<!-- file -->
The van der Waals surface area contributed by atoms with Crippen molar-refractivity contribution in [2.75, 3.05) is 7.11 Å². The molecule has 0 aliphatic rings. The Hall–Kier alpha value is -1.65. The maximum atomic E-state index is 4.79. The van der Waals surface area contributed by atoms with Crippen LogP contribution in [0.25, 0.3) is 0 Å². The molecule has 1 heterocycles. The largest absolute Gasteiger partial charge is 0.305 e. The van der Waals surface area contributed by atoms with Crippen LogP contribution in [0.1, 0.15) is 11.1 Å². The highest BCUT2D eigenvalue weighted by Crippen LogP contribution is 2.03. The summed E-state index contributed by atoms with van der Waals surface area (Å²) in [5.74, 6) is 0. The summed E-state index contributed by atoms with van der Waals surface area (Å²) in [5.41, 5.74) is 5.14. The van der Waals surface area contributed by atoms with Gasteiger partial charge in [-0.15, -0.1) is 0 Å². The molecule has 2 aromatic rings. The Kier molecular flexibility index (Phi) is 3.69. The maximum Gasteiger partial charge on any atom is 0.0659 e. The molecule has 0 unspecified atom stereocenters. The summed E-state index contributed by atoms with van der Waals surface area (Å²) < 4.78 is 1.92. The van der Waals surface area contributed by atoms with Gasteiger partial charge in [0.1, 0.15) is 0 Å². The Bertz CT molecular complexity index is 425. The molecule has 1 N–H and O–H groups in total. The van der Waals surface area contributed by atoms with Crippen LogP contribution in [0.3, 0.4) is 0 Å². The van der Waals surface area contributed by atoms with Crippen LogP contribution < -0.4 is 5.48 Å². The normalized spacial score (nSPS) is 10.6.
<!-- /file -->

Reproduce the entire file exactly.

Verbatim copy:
The van der Waals surface area contributed by atoms with Crippen molar-refractivity contribution in [2.75, 3.05) is 7.11 Å². The molecule has 0 aliphatic rings. The Hall–Kier alpha value is -1.65. The maximum atomic E-state index is 4.79. The van der Waals surface area contributed by atoms with Crippen LogP contribution in [0.25, 0.3) is 0 Å². The molecule has 1 heterocycles. The largest absolute Gasteiger partial charge is 0.305 e. The van der Waals surface area contributed by atoms with Crippen LogP contribution in [0.1, 0.15) is 11.1 Å². The highest BCUT2D eigenvalue weighted by Crippen LogP contribution is 2.03. The summed E-state index contributed by atoms with van der Waals surface area (Å²) in [5.74, 6) is 0. The summed E-state index contributed by atoms with van der Waals surface area (Å²) in [5.41, 5.74) is 5.14. The van der Waals surface area contributed by atoms with Gasteiger partial charge in [-0.15, -0.1) is 0 Å². The molecule has 2 aromatic rings. The Kier molecular flexibility index (Phi) is 3.69. The maximum Gasteiger partial charge on any atom is 0.0659 e. The molecule has 0 unspecified atom stereocenters. The summed E-state index contributed by atoms with van der Waals surface area (Å²) < 4.78 is 1.92. The van der Waals surface area contributed by atoms with Gasteiger partial charge in [0.1, 0.15) is 0 Å². The Bertz CT molecular complexity index is 425. The molecule has 1 N–H and O–H groups in total. The van der Waals surface area contributed by atoms with Crippen LogP contribution in [0.3, 0.4) is 0 Å². The van der Waals surface area contributed by atoms with Crippen LogP contribution < -0.4 is 5.48 Å². The normalized spacial score (nSPS) is 10.6.